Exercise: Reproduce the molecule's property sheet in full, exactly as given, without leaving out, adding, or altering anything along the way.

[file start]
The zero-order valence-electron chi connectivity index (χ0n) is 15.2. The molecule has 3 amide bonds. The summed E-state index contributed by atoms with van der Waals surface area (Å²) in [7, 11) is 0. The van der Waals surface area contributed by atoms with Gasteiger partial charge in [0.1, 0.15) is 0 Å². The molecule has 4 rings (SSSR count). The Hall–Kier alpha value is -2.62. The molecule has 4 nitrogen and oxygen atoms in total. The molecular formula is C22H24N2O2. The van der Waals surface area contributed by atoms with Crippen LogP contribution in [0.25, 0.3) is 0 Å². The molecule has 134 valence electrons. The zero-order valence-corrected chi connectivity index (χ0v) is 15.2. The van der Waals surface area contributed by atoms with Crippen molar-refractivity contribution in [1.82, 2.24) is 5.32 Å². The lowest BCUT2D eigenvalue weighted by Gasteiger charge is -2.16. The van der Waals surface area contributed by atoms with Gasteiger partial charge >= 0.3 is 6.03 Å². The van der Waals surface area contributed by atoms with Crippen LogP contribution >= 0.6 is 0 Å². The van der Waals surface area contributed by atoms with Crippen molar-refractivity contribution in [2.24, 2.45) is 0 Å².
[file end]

The zero-order valence-electron chi connectivity index (χ0n) is 15.2. The molecule has 3 amide bonds. The summed E-state index contributed by atoms with van der Waals surface area (Å²) in [7, 11) is 0. The van der Waals surface area contributed by atoms with Gasteiger partial charge in [0.1, 0.15) is 0 Å². The molecule has 4 rings (SSSR count). The Hall–Kier alpha value is -2.62. The molecule has 4 nitrogen and oxygen atoms in total. The molecular formula is C22H24N2O2. The van der Waals surface area contributed by atoms with Crippen LogP contribution in [0.25, 0.3) is 0 Å². The molecule has 134 valence electrons. The zero-order valence-corrected chi connectivity index (χ0v) is 15.2. The van der Waals surface area contributed by atoms with Crippen molar-refractivity contribution in [1.82, 2.24) is 5.32 Å². The lowest BCUT2D eigenvalue weighted by Gasteiger charge is -2.16. The van der Waals surface area contributed by atoms with Gasteiger partial charge >= 0.3 is 6.03 Å². The van der Waals surface area contributed by atoms with Crippen LogP contribution >= 0.6 is 0 Å². The van der Waals surface area contributed by atoms with Crippen molar-refractivity contribution in [2.24, 2.45) is 0 Å².